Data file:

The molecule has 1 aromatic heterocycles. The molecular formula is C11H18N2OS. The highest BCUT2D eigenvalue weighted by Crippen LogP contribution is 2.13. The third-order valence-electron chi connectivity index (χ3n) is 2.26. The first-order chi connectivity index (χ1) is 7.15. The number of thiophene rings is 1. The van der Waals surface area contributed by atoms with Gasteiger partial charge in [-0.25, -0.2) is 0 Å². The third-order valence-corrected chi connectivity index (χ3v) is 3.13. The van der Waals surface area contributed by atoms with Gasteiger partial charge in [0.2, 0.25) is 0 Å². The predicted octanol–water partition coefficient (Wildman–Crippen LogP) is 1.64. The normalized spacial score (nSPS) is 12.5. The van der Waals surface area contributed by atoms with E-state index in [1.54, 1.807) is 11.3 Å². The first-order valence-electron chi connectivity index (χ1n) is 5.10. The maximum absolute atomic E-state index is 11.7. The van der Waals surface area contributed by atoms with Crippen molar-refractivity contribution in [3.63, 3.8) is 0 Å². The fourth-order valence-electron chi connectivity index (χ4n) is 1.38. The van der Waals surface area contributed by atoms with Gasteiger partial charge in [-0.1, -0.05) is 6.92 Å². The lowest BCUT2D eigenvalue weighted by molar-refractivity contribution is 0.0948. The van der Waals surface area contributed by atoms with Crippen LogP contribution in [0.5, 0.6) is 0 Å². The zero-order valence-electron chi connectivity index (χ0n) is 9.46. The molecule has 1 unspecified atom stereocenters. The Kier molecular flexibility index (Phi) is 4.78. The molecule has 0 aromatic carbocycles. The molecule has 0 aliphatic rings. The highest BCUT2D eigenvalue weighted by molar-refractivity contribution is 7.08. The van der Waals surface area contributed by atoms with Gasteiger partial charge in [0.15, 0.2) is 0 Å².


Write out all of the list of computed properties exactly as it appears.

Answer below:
The molecule has 1 aromatic heterocycles. The molecular formula is C11H18N2OS. The highest BCUT2D eigenvalue weighted by Crippen LogP contribution is 2.13. The third-order valence-electron chi connectivity index (χ3n) is 2.26. The first-order chi connectivity index (χ1) is 7.15. The number of thiophene rings is 1. The van der Waals surface area contributed by atoms with Gasteiger partial charge in [-0.25, -0.2) is 0 Å². The third-order valence-corrected chi connectivity index (χ3v) is 3.13. The van der Waals surface area contributed by atoms with Gasteiger partial charge in [0.2, 0.25) is 0 Å². The predicted octanol–water partition coefficient (Wildman–Crippen LogP) is 1.64. The normalized spacial score (nSPS) is 12.5. The van der Waals surface area contributed by atoms with E-state index in [1.54, 1.807) is 11.3 Å². The first-order valence-electron chi connectivity index (χ1n) is 5.10. The maximum absolute atomic E-state index is 11.7. The van der Waals surface area contributed by atoms with Crippen molar-refractivity contribution in [3.63, 3.8) is 0 Å². The fourth-order valence-electron chi connectivity index (χ4n) is 1.38. The van der Waals surface area contributed by atoms with Gasteiger partial charge in [-0.1, -0.05) is 6.92 Å². The lowest BCUT2D eigenvalue weighted by molar-refractivity contribution is 0.0948. The van der Waals surface area contributed by atoms with Crippen LogP contribution in [0.5, 0.6) is 0 Å². The zero-order valence-electron chi connectivity index (χ0n) is 9.46. The molecule has 1 unspecified atom stereocenters. The Kier molecular flexibility index (Phi) is 4.78. The molecule has 0 aromatic carbocycles. The molecule has 0 aliphatic rings. The highest BCUT2D eigenvalue weighted by molar-refractivity contribution is 7.08. The van der Waals surface area contributed by atoms with Gasteiger partial charge in [0.15, 0.2) is 0 Å².